I was admitted to Princeton University as a psychology major. I transferred to pursue a B.S.E. in civil engineering and architecture the January of my freshman year. In the early 1980s, there were few women and even fewer African-American women in the Princeton engineering school. I would describe the experience as often feeling like the “other” or being the one who is different. I was a woman, I was African American, I did not begin the curriculum with the class and I was an athlete with practice four days a week and travel to games during the week and on weekends. At that time, the combination of athlete and engineering student was not so common. Fortunately, my Laurel experience helped develop my ability to manage being the “other” in life situations. The academic work was extremely difficult for me in the engineering school. Laurel had prepared me well, but I had not had taken the same level of math and science advanced placement courses as many of my engineering class peers. My graduating GPA was nothing to write home about; however, I graduated and moved on to a great career.
After college, you got a job at Procter & Gamble (P&G) in Cincinnati and rose to the position of Supply Chain Director. How did your engineering degree prepare you for your career in supply chain management?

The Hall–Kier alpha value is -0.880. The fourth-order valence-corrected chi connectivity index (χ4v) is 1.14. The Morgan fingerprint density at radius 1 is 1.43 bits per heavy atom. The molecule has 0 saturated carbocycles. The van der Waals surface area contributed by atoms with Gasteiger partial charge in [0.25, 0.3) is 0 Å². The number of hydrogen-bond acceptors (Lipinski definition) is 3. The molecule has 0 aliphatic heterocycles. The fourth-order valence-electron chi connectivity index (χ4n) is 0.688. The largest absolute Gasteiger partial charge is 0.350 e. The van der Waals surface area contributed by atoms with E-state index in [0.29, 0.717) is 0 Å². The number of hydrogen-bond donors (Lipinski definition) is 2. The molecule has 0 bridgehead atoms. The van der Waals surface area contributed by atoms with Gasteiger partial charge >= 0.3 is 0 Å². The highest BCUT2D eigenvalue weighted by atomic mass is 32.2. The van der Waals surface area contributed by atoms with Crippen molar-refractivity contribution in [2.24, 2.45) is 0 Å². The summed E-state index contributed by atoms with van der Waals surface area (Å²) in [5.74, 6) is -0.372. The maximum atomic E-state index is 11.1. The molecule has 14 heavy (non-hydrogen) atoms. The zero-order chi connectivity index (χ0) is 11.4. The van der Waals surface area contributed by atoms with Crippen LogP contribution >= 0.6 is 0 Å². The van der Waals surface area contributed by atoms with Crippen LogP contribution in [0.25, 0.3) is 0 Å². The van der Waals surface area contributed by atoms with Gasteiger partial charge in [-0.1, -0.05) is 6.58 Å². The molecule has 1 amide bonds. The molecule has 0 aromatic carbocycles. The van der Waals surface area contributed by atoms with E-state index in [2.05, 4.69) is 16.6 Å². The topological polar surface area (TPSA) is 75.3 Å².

After college I was hired by Procter & Gamble (P&G) as a first level manufacturing manager at a historic manufacturing facility in New York City. In addition to my roles in manufacturing, I was involved in purchasing, engineering, logistics, quality assurance and innovation. P&G Manufacturing targeted engineering students as managers because the company believed engineering taught great problem-solving skills that could be applied far beyond technical problem solving. Manufacturing in the 1980s was very people intensive and I found my problem-solving skills utilized more often in solving people/personnel issues.
You were at P&G for your entire professional career, including four years overseas. What drew you to P&G? And what kept you there for over 30 years, a tenure that is relatively uncommon now with people changing jobs frequently?